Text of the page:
Startup Nations South Africa’s logo
South Africa last month became the first country in Africa to become a member of the global network Startup Nations.
As the country kicks off its Startup Nations South Africa programme, local entrepreneurs will be keen to find out exactly what this latest initiative will mean to them.
The programme’s launch last month at Wits Business School – which is partnering with the Innovation Hub and the Industrial Development Corporation (IDC) in the initiative – was less about specifics than it was about encouraging what promises to be a constructive initiative.
The organisation is a national collaboration platform formed between government, the private sector, academia and civil society to create one voice to encourage, support and build a national support network for the South African entrepreneurship ecosystem.
The idea has certainly impressed Minister of Small Business Development Lindiwe Zulu who delivered the keynote address.
“As we join other progressive nations around the globe who have embraced this initiative, I am confident that it will immensely benefit South Africa and future generations,” said Zulu.
Over 150 countries are now members of Startup Nations, including the US, Britain, Chile, Malaysia, China, Norway, Brazil, Vietnam and Korea.
Innovation Hub chief executive McLean Sibanda says the collaborators in Startup Nations South Africa shared a commitment to “investing resources, mentoring and creating an enabling environment for innovation and entrepreneurship to support South African startups to become high-growth businesses that contribute toward addressing the triple challenges of unemployment, poverty and inequality.”
Sibanda says the aim is that the initiative will help foster new ideas, grassroots innovation and strengthen South Africa’s entrepreneurship ecosystem. The idea was to go beyond the archetypal “How to Start a Small Business in 10 Days” seminars to provide in-depth knowledge, support and tools that are relevant to youth and small businesses in our country today.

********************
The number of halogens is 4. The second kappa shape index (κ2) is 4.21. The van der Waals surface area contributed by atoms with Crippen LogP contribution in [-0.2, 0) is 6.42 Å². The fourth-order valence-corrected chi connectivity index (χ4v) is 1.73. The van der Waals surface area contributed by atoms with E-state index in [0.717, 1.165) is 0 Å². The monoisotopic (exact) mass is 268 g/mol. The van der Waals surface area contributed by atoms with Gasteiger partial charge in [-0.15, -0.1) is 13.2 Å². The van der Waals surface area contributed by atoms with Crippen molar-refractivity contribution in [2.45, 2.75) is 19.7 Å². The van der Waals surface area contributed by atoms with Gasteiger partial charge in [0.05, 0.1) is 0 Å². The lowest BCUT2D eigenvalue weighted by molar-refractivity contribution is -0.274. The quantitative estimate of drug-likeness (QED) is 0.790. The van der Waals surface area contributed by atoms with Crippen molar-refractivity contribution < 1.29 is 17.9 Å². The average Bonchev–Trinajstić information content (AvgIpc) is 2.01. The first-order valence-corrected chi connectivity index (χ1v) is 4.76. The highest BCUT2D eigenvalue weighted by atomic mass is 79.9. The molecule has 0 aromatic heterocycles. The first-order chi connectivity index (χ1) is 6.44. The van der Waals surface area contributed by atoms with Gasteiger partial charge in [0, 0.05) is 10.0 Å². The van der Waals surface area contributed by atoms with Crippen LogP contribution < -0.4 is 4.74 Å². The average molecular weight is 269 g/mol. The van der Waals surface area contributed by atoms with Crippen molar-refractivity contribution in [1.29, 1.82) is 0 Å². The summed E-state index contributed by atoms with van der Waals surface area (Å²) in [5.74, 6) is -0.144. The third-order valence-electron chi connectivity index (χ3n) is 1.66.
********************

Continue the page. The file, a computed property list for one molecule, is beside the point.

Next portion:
Emphasising the potential of new growth frontiers for small businesses, IDC chief executive Geoffrey Qhena said Startup Nations would contribute to informing the youth about opportunities in the green economy.
“The IDC is one of the biggest funders, if not the biggest funder, of the green economy in SA, and we have to use these renewable energy projects to add additional capacity and skills to our manufacturing capabilities,” said Qhena.
Addressing the launch in a video presentation, Global Entrepreneurship Week president Jonathan Ortman said that entrepreneurship offered more than just a commercial benefit; rather, it was an opportunity for a personal endeavour to benefit all of society.
“It gives each person across the globe a way to participate in finding ways to improve our societies and the lot of our fellow citizens,” said Ortman.
Zulu said she hoped this network will help draw lessons from experts and experienced policymakers and leaders on what needs to be done to create a conducive regulatory environment for the growth and development of small businesses.
At the same time, she acknowledged that “South Africans are very good at putting policy on paper, but the biggest challenge we have is the implementation of those policies.” She reminded delegates that entrepreneurship levels in SA were the lowest they had been in three years, and that it was vital to create a culture of entrepreneurship. “We must consciously strive to build a nation of entrepreneurs and not a nation of job-seekers”.